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We want to do a bit of a hike tomorrow, and of course Sally wants another fridge magnet; so this means calling in to the visitor centre. They have bear spray for sale and I check the price – it is around $42 a can, which seemed reasonable. I assume it will be cheaper at the general store in St. Mary, and we were going there to pick up some shopping, but upon arrival I am surprised to find it more expensive than the visitor centre. So, back to the visitor centre to pick up the cheaper canister. Now I feel a lot happier to be hiking in the woods, although I sort of know that the mere possession of a can of bear spray will now mean we see no wildlife whatsoever – like deciding to bring your heavy rain coat will guarantee it doesn’t rain and means you have to haul it around all day.

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Returning to the campground we find all the other reasonable sites taken – we are glad we selected one before exploring the park.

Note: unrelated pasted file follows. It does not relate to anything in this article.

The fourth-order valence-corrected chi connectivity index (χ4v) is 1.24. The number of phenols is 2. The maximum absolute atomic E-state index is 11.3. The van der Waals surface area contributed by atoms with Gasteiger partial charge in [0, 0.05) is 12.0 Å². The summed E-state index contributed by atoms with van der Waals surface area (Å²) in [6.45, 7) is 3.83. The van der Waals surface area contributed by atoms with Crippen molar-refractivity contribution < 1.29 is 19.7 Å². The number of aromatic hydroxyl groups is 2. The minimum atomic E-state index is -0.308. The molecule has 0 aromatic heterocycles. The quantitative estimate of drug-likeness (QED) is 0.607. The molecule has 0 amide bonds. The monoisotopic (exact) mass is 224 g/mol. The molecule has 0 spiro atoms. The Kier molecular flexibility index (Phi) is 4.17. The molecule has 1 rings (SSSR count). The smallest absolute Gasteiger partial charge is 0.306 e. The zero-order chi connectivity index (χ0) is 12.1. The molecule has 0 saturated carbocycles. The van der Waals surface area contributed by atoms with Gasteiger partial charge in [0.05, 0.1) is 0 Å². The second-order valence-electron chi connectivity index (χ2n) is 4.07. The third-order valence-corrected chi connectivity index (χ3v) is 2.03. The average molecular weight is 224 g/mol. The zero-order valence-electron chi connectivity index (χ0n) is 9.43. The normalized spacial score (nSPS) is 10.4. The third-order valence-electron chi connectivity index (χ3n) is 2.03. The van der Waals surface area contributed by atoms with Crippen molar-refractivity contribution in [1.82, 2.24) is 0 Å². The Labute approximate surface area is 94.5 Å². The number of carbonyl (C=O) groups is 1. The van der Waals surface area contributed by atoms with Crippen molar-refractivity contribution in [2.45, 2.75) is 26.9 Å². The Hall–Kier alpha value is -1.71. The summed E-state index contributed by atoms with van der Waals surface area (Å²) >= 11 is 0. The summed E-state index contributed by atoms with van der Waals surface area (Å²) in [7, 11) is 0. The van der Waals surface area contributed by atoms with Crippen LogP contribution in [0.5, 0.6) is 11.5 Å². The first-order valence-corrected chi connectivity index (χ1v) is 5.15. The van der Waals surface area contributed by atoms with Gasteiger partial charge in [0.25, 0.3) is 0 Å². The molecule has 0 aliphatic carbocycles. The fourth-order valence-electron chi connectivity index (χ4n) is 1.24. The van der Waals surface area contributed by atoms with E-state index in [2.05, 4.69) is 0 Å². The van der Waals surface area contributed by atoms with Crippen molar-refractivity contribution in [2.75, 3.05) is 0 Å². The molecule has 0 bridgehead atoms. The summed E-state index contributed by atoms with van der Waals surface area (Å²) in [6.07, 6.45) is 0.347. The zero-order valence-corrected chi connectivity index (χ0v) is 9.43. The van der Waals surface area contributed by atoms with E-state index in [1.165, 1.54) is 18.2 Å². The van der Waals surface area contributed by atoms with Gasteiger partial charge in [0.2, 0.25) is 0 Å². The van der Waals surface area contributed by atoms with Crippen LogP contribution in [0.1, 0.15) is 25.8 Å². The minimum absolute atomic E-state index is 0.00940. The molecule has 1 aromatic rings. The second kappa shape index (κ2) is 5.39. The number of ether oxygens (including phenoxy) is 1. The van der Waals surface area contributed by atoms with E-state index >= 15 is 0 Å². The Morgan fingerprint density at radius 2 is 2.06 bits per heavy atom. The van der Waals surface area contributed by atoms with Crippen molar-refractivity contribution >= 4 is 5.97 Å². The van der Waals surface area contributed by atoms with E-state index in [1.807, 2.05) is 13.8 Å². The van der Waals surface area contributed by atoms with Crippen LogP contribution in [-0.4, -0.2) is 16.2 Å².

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We had also paid for 2 nights. I was worried that someone might have tried to occupy our site while we were away, since we had left nothing there but the receipt from the payment envelope attached to the post. Someone has occupied our site and is strutting around as if she owns the place. I tell her to **** off as I suspect she hasn’t paid to be there.

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I try the platcat heater again. I don’t know why I keep trying this; it is really just a ritual, now performed before shrugging and turning on the furnace.

* This post was edited 08/14/17 02:59am by sabconsulting *

sabconsulting

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Day 14 – Friday : Glacier (169 km)

Now equipped with our bear spray, together with disposable ponchos, to ensure we looked suitably stylish should we meet wildlife, we drive out of the valley, turn north, and head into the Many Glaciers area (“No Glaciers” would be a better name these days).

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The weather isn’t being kind to us. It is both windy and raining – basically exactly the same as the average weather we experience in the Lake District or North Wales back in Britain whenever we go there for some hiking.